POV: Is Pinterest Becoming a Search Engine?


Pinterest is known in the industry as a social media platform, yet Evan Sharp, Pinterest co-founder and chief product officer, has stated “that was really a misunderstanding. It’s our fault for not being clear. We think of Pinterest much more as a search engine.” Since hiring Jon Kaplan, who previously worked at Google, the platform has continued to focus on improving the search capabilities. This is clearly the case as the platform has now moved the search and Pinterest Lens (a visual search tool) features to more prominent real estate within the app, now featuring on the home feed rather than in a separate tab.

Details and Implications:

Pinterest is making a bigger push into search with the addition of search and visual discovery tool, Lens, to its home feed. Users of Pinterest’s flagship iOS application (Android coming soon) can now search via the new search bar at the top of their home feed or tap the Lens camera to launch visual search, with ads appearing against the results.

Considering Pinterest has seen monthly mobile text searches increase 40% year-on-year, with that figure climbing to 60% for visual searches, there appears to be a growing opportunity for advertisers to take advantage of this search network, as both text and visual ads can be served against these searches, resulting in great potential for brands.

Pinterest has also pointed out the unique ways users search on the platform, stating that 85% of searches occur via mobile devices and although 97% of searches are unbranded, 72% of Pinterest users say they have discovered new brands and services via Pinterest. Therefore, advertisers should consider this platform as part of their generic paid search strategy as well as their social media strategy.

Brands must bear in mind that Pinterest is not a direct competitor to Google or Bing, as consumer behaviour across these channels is very different. Consumers go to Google to find a specific product, find a solution to a problem or to get information, whereas Pinterest users are looking to discover new things and get inspiration for how to apply these to their lives. Therefore, Pinterest should be used in conjunction with major search engines to ensure maximum paid search coverage.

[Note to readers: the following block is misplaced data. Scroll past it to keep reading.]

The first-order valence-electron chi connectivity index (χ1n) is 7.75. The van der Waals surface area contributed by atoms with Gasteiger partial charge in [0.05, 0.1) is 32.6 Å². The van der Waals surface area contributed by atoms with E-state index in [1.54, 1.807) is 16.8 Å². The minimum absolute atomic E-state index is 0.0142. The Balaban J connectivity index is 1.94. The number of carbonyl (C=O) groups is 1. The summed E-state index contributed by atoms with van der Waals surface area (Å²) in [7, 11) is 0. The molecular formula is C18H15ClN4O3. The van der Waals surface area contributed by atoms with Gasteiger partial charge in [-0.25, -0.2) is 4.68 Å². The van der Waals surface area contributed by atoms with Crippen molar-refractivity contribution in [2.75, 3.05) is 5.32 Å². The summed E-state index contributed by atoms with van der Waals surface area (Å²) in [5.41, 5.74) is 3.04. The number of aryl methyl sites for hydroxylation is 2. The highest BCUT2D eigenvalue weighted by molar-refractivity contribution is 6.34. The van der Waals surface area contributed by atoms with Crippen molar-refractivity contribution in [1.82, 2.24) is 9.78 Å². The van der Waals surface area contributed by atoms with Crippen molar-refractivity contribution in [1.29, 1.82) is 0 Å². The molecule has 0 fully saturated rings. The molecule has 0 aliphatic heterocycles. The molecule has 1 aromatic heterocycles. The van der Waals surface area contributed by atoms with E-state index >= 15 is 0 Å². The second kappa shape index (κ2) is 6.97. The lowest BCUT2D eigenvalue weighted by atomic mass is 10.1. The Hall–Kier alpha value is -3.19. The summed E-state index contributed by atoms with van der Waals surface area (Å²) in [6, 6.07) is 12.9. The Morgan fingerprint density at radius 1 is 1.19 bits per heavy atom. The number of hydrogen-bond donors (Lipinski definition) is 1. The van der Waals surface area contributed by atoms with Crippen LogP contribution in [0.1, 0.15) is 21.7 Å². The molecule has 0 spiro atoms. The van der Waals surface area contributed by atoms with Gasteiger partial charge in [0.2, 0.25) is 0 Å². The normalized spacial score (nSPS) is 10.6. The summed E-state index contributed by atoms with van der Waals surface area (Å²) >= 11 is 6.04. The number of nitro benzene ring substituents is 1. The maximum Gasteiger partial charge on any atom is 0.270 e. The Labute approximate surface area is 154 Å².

Pinterest is currently only working with a couple of hundred advertisers, yet the potential growth in its search business could make this a more viable platform for advertisers. The company expects to make $500 million in ad revenue this year and this could grow significantly if they continue to focus on improving their search personalisation features and object detection for Lens and effectively crack the paid search advertising space.


Pinterest is trying hard to shift their perception away from a social media platform and instead be viewed as a search engine. Advertisers should be aware of this conscious shift in positioning and explore how they can use this platform as part of an integrated paid search strategy, whilst also considering the social aspect to ensure all angles are covered in their media strategy.

Read it on MindshareWorld.com: http://www.mindshareworld.com/news/pov-pinterest-becoming-search-engine

Further reading:

Business Insider

The Drum